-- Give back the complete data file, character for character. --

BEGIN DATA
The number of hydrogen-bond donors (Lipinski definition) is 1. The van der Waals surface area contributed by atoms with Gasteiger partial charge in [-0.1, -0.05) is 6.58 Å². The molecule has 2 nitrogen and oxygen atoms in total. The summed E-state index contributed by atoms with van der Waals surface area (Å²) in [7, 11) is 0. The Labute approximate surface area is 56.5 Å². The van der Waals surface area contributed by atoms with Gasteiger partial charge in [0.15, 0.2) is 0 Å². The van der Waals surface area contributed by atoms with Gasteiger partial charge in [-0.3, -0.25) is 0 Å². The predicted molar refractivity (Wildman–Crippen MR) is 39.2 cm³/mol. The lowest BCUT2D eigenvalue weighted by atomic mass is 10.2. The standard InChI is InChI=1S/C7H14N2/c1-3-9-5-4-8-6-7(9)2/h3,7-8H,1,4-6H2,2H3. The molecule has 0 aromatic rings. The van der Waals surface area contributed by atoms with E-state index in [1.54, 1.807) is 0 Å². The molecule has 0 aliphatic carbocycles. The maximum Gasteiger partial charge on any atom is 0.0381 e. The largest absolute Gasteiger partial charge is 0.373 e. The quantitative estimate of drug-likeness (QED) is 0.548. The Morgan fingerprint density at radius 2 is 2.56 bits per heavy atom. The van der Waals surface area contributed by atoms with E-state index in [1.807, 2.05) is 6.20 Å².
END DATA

The number of hydrogen-bond donors (Lipinski definition) is 1. The van der Waals surface area contributed by atoms with Gasteiger partial charge in [-0.1, -0.05) is 6.58 Å². The molecule has 2 nitrogen and oxygen atoms in total. The summed E-state index contributed by atoms with van der Waals surface area (Å²) in [7, 11) is 0. The Labute approximate surface area is 56.5 Å². The van der Waals surface area contributed by atoms with Gasteiger partial charge in [0.15, 0.2) is 0 Å². The van der Waals surface area contributed by atoms with Gasteiger partial charge in [-0.3, -0.25) is 0 Å². The predicted molar refractivity (Wildman–Crippen MR) is 39.2 cm³/mol. The lowest BCUT2D eigenvalue weighted by atomic mass is 10.2. The standard InChI is InChI=1S/C7H14N2/c1-3-9-5-4-8-6-7(9)2/h3,7-8H,1,4-6H2,2H3. The molecule has 0 aromatic rings. The van der Waals surface area contributed by atoms with E-state index in [1.54, 1.807) is 0 Å². The molecule has 0 aliphatic carbocycles. The maximum Gasteiger partial charge on any atom is 0.0381 e. The largest absolute Gasteiger partial charge is 0.373 e. The quantitative estimate of drug-likeness (QED) is 0.548. The Morgan fingerprint density at radius 2 is 2.56 bits per heavy atom. The van der Waals surface area contributed by atoms with E-state index in [1.807, 2.05) is 6.20 Å².